Everything I’ve ever learned about urban sketching has told me that it’s important to see the big picture – the large shapes, angles, composition, values – before focusing on the details. With life drawing (of both paid and unwitting models), it’s the same thing: Capture the gesture before the eyelash. After working toward this formidable goal for eight years now, I’m finally at that point where I no longer have to slap myself too often for drawing the knob before the door.
Although I’m not the stickler for accuracy and details that I would need to be if I were a scientific illustrator, I’m enjoying my current botanical drawing class and the recent related weekend color workshop for stretching my observational skills in the opposite direction. If plants had eyelashes, I would not only be drawing them – I’d be counting them.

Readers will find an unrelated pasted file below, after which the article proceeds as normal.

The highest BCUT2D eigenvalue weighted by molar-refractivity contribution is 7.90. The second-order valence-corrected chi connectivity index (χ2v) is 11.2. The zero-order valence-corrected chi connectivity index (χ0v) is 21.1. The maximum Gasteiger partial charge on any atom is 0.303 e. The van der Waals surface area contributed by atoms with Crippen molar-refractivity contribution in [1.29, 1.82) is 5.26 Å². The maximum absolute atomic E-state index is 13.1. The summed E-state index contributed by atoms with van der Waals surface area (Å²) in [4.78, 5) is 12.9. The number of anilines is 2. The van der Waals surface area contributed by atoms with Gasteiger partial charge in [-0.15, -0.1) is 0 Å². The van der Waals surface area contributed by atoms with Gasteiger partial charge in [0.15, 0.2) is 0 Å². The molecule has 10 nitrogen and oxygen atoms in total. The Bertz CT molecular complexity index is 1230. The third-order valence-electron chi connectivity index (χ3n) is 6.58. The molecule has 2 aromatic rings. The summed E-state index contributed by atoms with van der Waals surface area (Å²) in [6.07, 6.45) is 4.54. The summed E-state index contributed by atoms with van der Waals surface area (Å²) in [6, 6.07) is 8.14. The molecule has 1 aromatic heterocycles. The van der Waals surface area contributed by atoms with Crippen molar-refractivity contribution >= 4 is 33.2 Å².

After having drawn the “eyelashes” of pansies a couple of times, I decided to look at the entire pot in a different way. What is its gesture or “big picture”? Instead of using a magnifier, I took off my glasses and squinted for a moment to see just the shadows and shapes. The result might look “looser,” but I must say it wasn’t any easier. It’s a different type of observation that takes just as much attention.
Which do I prefer? Neither. What I relish is learning to draw anything to any degree of accuracy or detail that I choose.